Jay Winter is Charles J. Stille Professor of History Emeritus at Yale University and Honorary Professor at the Australian National University. His fields of research include the First World War in history and memory, and the Armenian Genocide of 1915. He is currently writing a history of the Treaty of Lausanne of 1923 and a book on the cultural history of modern war.

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    Profile image of Image, History and Memory. Central and Eastern Europe in a Comparative Perspective Profile image of Image, History and Memory. Central and Eastern Europe in a Comparative Perspective

    Image, History and Memory. Central and Eastern Europe in a Comparative Perspective

    31 March 2022

    This book discusses the active relationship among the mechanics of memory, visual practices, and historical narratives.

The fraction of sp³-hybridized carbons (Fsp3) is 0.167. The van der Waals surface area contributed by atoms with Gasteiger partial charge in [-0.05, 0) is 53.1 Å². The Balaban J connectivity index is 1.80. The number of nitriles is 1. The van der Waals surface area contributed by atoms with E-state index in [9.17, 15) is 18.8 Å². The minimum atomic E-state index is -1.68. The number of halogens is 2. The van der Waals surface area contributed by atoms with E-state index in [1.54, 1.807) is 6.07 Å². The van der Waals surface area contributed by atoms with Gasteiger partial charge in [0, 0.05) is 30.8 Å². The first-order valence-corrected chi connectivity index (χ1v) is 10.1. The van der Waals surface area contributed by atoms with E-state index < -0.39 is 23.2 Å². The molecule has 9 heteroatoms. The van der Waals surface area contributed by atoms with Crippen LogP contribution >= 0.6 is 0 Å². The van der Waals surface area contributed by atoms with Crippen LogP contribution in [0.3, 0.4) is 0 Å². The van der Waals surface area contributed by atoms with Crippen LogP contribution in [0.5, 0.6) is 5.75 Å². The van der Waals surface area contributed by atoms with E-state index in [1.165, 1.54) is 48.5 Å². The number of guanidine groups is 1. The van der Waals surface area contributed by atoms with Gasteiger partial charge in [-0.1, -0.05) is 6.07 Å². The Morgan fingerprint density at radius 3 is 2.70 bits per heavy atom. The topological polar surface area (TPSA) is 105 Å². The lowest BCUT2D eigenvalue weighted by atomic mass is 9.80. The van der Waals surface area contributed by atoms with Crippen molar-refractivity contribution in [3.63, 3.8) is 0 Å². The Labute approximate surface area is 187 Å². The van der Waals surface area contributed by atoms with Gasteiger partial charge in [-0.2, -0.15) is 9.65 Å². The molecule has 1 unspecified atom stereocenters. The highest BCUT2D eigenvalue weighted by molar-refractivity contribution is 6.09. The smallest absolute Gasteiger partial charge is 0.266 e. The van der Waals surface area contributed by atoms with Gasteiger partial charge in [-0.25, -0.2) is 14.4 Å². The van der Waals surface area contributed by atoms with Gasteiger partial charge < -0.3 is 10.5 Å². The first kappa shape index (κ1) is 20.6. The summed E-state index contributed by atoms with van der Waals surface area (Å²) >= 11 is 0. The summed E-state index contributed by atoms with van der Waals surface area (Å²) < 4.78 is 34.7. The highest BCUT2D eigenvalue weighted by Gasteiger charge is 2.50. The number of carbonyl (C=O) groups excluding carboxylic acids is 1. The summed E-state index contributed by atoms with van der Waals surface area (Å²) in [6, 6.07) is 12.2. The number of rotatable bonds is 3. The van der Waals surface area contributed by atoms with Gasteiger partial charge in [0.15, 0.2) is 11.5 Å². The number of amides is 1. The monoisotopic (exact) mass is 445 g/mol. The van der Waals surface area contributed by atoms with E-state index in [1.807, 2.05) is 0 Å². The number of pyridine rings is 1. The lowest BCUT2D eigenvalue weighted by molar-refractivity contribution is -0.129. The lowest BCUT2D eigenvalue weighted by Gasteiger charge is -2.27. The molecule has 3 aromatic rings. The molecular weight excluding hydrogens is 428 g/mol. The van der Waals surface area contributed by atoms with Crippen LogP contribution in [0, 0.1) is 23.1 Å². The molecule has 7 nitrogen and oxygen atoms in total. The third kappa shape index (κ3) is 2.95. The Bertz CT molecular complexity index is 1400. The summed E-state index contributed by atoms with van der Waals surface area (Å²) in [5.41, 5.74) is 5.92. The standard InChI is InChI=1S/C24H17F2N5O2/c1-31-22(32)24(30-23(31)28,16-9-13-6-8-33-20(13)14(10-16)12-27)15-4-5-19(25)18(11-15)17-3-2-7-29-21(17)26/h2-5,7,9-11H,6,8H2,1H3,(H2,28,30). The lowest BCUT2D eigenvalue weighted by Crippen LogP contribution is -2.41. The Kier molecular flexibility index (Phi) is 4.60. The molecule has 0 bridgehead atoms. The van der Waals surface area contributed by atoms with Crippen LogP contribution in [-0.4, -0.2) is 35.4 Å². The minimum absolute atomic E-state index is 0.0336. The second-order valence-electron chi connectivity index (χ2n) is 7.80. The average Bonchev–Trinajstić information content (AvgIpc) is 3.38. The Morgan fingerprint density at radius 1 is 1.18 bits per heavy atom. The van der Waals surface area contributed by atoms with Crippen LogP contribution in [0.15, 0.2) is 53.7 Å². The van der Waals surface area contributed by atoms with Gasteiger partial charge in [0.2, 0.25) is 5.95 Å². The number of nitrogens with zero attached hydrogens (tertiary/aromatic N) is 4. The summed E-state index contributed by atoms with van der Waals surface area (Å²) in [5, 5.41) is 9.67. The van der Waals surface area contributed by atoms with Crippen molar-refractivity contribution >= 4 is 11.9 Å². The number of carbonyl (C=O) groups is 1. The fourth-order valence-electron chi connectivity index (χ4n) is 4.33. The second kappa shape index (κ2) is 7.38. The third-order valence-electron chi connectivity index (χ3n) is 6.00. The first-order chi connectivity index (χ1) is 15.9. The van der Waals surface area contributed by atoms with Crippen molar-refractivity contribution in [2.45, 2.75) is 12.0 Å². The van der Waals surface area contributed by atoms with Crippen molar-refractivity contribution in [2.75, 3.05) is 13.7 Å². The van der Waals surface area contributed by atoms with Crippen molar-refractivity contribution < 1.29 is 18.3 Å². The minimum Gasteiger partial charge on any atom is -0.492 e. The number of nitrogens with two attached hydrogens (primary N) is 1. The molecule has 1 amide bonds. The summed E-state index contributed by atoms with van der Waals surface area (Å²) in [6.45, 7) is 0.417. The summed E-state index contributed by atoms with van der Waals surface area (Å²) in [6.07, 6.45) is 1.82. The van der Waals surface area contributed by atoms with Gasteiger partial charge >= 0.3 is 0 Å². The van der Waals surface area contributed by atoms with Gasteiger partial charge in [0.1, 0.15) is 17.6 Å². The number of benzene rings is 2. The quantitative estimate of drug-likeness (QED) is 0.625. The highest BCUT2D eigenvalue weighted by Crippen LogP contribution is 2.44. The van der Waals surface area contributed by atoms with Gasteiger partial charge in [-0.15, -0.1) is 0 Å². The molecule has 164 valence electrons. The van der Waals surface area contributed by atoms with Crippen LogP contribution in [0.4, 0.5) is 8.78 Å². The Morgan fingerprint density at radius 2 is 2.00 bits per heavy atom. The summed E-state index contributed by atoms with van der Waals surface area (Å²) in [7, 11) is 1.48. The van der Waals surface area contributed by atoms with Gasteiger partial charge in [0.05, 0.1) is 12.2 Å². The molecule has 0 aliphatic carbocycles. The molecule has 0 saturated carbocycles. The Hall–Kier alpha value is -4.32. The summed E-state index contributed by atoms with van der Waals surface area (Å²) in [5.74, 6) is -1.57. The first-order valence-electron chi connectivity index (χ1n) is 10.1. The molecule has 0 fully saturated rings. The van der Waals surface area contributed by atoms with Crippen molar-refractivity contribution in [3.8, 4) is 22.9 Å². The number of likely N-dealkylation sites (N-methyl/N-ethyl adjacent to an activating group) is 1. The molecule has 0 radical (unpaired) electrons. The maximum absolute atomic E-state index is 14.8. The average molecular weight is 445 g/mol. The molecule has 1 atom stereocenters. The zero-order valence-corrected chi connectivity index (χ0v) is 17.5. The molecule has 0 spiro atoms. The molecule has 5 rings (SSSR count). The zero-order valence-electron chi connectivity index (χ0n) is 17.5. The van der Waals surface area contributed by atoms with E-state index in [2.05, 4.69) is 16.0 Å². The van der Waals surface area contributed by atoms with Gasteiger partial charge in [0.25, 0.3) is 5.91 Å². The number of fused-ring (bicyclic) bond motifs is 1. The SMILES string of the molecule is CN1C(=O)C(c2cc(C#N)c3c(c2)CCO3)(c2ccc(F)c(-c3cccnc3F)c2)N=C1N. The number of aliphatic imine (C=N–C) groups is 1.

Reflection on memory and its ties with historical narratives cannot be separated from reflection on the visual and the image as its points of reference which function in time. This volume addresses precisely that temporal aspect of the image, without reducing it to a neutral trace of the past, a mnemotechnical support of memory. As a commemorative device, the image fixes, structures, and crystalizes memory, turning the view of the past into myth. It may, however, also stimulate, transform, and update memory, functioning as a matrix of interpretation and understanding the past. The book questions whether the functioning of the visual matrices of memory can be related to a particular historical and geographical scope, that is, to Central and Eastern Europe, and whether it is possible to find their origin and decide if they are just local and regional or perhaps also Western European and universal. It focuses on the artistic reflection on time and history, in the reconstructions of memory due to change of frontiers and political regimes, as well as endeavours to impose some specific political structure on territories which were complex and mixed in terms of national identity, religion and social composition.